Our conversations with projects made it clear that awareness is key. By increasing DFS-specific knowledge, we find that projects immediately recognize the benefits and are keen to adopt. While some organizations are trying to increase the uptake of DFS by increasing their knowledge and capacity to use DFS products, more effort and engagement is required. To this end, the mSTAR team in Bangladesh has focused its energy on increasing DFS-specific awareness among USAID-funded project staff and beneficiaries.

We provided hands-on training directly and through partner organizations to interested projects to promote DFS products among groups that previously had little access to such information. Group work in workshops and discussions identified potential gaps and established methods to overcome challenges. These workshops targeted each level of an IP, from project leads and finance staff, to program staff, frontline managers and beneficiaries, so that we could tackle every link in the IP value chain.

We found that it is important to include all levels of staff in the process to grapple with challenges throughout the management structure. A top-down approach often excludes practical field realities from the conversation, although DFS can’t be implemented without interest and buy-in from top management.

At mSTAR/Bangladesh, we have found that knowledge is power. An informed person is more likely to adopt DFS as compared to a person who is unaware of DFS and its potential. This reflects the need to better promote DFS products and their associated benefits in a language that can be easily understood by those who may find it difficult to differentiate between myths and facts. In our first year and a half, mSTAR/Bangladesh primarily reached out only to development projects but with time, we began to engage with donor agencies, DFS providers and regulators to identify gaps and to come up with realistic solutions. mSTAR/Bangladesh believes that access to formal financial services is not a luxury but a basic need for all—and awareness raising is one of the tools that can help inform stakeholders of the ways forward to achieving this goal.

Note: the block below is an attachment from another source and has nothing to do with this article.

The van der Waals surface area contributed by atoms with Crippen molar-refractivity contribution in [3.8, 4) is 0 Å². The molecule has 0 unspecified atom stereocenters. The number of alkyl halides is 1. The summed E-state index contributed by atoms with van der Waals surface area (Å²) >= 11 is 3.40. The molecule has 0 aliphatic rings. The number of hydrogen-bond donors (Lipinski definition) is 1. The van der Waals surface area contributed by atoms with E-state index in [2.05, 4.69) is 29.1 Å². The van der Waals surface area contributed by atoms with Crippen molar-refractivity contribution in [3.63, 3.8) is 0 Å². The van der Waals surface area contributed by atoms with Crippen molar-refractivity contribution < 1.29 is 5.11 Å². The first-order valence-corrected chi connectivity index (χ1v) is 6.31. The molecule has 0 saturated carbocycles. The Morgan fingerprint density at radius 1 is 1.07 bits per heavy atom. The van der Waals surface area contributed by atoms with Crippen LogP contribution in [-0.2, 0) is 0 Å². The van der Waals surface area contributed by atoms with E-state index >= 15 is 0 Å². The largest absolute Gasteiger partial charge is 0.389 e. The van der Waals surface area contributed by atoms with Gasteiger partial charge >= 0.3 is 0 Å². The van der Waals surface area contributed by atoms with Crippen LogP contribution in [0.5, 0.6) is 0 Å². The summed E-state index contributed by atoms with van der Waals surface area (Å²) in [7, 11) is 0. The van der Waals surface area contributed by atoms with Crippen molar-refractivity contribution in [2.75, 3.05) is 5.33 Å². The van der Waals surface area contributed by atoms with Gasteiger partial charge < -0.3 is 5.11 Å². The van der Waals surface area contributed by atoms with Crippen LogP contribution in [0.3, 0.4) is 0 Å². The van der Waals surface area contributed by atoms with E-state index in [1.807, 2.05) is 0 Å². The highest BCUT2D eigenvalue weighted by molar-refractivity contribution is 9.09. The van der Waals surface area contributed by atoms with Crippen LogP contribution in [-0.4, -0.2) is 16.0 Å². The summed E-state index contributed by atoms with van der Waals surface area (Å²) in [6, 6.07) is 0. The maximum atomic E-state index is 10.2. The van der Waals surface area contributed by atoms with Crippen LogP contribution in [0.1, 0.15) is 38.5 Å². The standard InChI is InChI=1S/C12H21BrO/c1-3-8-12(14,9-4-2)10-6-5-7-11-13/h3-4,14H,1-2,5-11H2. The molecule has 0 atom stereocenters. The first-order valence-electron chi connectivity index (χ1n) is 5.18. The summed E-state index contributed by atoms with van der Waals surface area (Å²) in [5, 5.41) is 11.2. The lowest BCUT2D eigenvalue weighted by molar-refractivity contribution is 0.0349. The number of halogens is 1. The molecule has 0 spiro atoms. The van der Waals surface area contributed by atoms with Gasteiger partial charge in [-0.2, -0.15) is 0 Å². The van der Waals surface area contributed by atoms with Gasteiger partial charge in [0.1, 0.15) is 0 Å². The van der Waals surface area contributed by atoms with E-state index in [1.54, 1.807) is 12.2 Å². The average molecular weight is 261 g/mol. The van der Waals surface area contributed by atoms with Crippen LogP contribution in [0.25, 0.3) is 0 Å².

Ataur Rahman has been the project team lead for mSTAR in Bangladesh since its second week of implementation in October 2013. Prior to joining mSTAR, he was the head of outreach at Dnet for the Mobile Alliance for Maternal Action (MAMA) Bangladesh Initiative where he helped to design and implement mobile value added services and pilot the use of mobile money within the program. Before that he worked for the Bangladeshi government’s Access to Information (A2I) program led by Prime Minister’s Office funded by UNDP and the Bangladesh Telecentre Network (BTN), a collision of ICT4D initiatives secretariats.